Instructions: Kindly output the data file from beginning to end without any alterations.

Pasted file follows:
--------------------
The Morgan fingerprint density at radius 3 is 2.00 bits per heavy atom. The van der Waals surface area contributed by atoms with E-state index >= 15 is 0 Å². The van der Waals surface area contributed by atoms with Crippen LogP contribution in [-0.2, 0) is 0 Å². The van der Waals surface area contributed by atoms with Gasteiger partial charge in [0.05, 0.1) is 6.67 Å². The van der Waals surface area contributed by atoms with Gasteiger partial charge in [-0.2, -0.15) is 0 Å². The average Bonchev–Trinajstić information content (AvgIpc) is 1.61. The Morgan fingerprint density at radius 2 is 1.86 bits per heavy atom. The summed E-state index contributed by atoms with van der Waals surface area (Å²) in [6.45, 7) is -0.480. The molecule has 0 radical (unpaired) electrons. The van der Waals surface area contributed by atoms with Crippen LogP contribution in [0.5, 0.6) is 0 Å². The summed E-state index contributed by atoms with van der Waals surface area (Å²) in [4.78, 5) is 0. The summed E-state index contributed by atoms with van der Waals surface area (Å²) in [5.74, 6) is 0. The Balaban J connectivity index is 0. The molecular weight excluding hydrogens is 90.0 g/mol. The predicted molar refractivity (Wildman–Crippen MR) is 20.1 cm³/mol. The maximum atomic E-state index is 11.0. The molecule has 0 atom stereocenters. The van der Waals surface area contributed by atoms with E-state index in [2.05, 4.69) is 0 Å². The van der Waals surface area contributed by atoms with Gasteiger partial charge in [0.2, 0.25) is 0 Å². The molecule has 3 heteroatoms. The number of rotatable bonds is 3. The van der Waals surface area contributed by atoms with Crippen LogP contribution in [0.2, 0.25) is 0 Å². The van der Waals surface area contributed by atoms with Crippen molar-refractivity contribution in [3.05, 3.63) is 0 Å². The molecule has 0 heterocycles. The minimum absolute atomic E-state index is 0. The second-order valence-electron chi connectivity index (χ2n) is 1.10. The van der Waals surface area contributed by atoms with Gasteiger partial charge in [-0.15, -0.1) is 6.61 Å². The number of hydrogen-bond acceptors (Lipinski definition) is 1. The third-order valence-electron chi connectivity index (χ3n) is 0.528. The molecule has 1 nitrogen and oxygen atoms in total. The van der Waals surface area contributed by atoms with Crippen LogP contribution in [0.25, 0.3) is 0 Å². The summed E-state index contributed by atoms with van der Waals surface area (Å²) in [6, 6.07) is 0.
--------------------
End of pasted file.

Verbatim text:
The Morgan fingerprint density at radius 3 is 2.00 bits per heavy atom. The van der Waals surface area contributed by atoms with E-state index >= 15 is 0 Å². The van der Waals surface area contributed by atoms with Crippen LogP contribution in [-0.2, 0) is 0 Å². The van der Waals surface area contributed by atoms with Gasteiger partial charge in [0.05, 0.1) is 6.67 Å². The van der Waals surface area contributed by atoms with Gasteiger partial charge in [-0.2, -0.15) is 0 Å². The average Bonchev–Trinajstić information content (AvgIpc) is 1.61. The Morgan fingerprint density at radius 2 is 1.86 bits per heavy atom. The summed E-state index contributed by atoms with van der Waals surface area (Å²) in [6.45, 7) is -0.480. The molecule has 0 radical (unpaired) electrons. The van der Waals surface area contributed by atoms with Crippen LogP contribution in [0.5, 0.6) is 0 Å². The summed E-state index contributed by atoms with van der Waals surface area (Å²) in [4.78, 5) is 0. The summed E-state index contributed by atoms with van der Waals surface area (Å²) in [5.74, 6) is 0. The Balaban J connectivity index is 0. The molecular weight excluding hydrogens is 90.0 g/mol. The predicted molar refractivity (Wildman–Crippen MR) is 20.1 cm³/mol. The maximum atomic E-state index is 11.0. The molecule has 0 atom stereocenters. The van der Waals surface area contributed by atoms with E-state index in [2.05, 4.69) is 0 Å². The van der Waals surface area contributed by atoms with Gasteiger partial charge in [0.2, 0.25) is 0 Å². The molecule has 3 heteroatoms. The number of rotatable bonds is 3. The van der Waals surface area contributed by atoms with Crippen LogP contribution in [0.2, 0.25) is 0 Å². The van der Waals surface area contributed by atoms with Crippen molar-refractivity contribution in [3.05, 3.63) is 0 Å². The molecule has 0 heterocycles. The minimum absolute atomic E-state index is 0. The second-order valence-electron chi connectivity index (χ2n) is 1.10. The van der Waals surface area contributed by atoms with Gasteiger partial charge in [-0.15, -0.1) is 6.61 Å². The number of hydrogen-bond acceptors (Lipinski definition) is 1. The third-order valence-electron chi connectivity index (χ3n) is 0.528. The molecule has 1 nitrogen and oxygen atoms in total. The van der Waals surface area contributed by atoms with Crippen LogP contribution in [0.25, 0.3) is 0 Å². The summed E-state index contributed by atoms with van der Waals surface area (Å²) in [6, 6.07) is 0.